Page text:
Monday, 19 January 2015

Café: The Magazine, Serpentine Sackler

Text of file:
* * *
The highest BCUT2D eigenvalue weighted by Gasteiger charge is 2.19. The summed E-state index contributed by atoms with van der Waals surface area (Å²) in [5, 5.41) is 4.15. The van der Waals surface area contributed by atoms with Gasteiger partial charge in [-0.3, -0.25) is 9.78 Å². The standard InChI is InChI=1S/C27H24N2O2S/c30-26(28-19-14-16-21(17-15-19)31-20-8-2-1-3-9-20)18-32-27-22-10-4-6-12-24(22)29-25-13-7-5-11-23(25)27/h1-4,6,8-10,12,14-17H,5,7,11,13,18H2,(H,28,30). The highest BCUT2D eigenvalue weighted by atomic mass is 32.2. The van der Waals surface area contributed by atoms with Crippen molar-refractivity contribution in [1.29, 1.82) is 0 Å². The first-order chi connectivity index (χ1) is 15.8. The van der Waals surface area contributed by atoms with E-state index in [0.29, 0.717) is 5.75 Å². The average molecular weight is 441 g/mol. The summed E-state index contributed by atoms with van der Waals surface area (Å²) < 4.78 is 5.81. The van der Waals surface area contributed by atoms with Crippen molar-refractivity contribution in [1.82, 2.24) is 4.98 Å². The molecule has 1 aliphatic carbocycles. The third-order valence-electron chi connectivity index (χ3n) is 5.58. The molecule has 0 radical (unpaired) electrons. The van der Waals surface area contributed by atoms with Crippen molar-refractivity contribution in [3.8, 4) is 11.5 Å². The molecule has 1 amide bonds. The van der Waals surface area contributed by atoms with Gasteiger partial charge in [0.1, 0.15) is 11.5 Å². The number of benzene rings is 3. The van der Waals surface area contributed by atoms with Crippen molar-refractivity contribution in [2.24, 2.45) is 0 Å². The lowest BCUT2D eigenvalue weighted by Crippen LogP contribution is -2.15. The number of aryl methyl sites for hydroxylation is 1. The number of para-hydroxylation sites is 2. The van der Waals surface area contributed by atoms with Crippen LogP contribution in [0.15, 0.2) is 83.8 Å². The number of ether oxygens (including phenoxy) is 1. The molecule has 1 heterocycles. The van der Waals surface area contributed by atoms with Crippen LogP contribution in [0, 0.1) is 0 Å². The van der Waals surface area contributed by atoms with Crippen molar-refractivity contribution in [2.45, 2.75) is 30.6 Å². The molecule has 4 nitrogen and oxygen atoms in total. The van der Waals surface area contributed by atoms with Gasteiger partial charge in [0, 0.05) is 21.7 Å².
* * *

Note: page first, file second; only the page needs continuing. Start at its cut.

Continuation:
A compact display of the many various things I love and hate about Zaha Hadid. The exuberance of geometry is completely breathtaking. It is a whirl in the pleasure of form, and regardless the slaves, interns, robots and oilfields it may have taken to carve this into physicality, I think it is so important that someone out there is being so bold. Architecture, preemptively preoccupied with ethics, production, longevity and stodgy sustainability loses much of its energy to be flamboyant expressive and worth-sustaining. Needless to say, I cannot finally conscion it. The hosepipe fountain (possibly temporary) is straight out of Jacques Tati, knowingly, almost, pronouncing the absurdist overprivileged enterprise it has been coopted to serve. The slick panelised form bellies out the side of the Sackler, bulbous, overinflated, obese. It is gestural, but to the point of flippant contempt, a vomit of CAD. I dislike it conceptually with almost equal force to the affection I have for the swooping joy of the form. The contempt it displays against the trivialities of realisation and maintenance are witnessed where sleek muscular columns run flush into the floor, and minions mopping have slowly stained a fringe of grey. The thin novelty of fleeting fashionability are found also in the bespoke asymmetrical tables with polished dentable scratchable smooth matt finishes - seen collectively they seem to be a recovery group discussing the abuse of their being used at all. My espresso was a tight and tangy shot, made more than merely competent by the singular crockery, cast in the same jaunty squiggle as the mother conch above it. I wish I could give myself permission to praise the cafe without reservation, but the waitering was cool going on cold, as throughout it is coloured by an awareness of its privilege.

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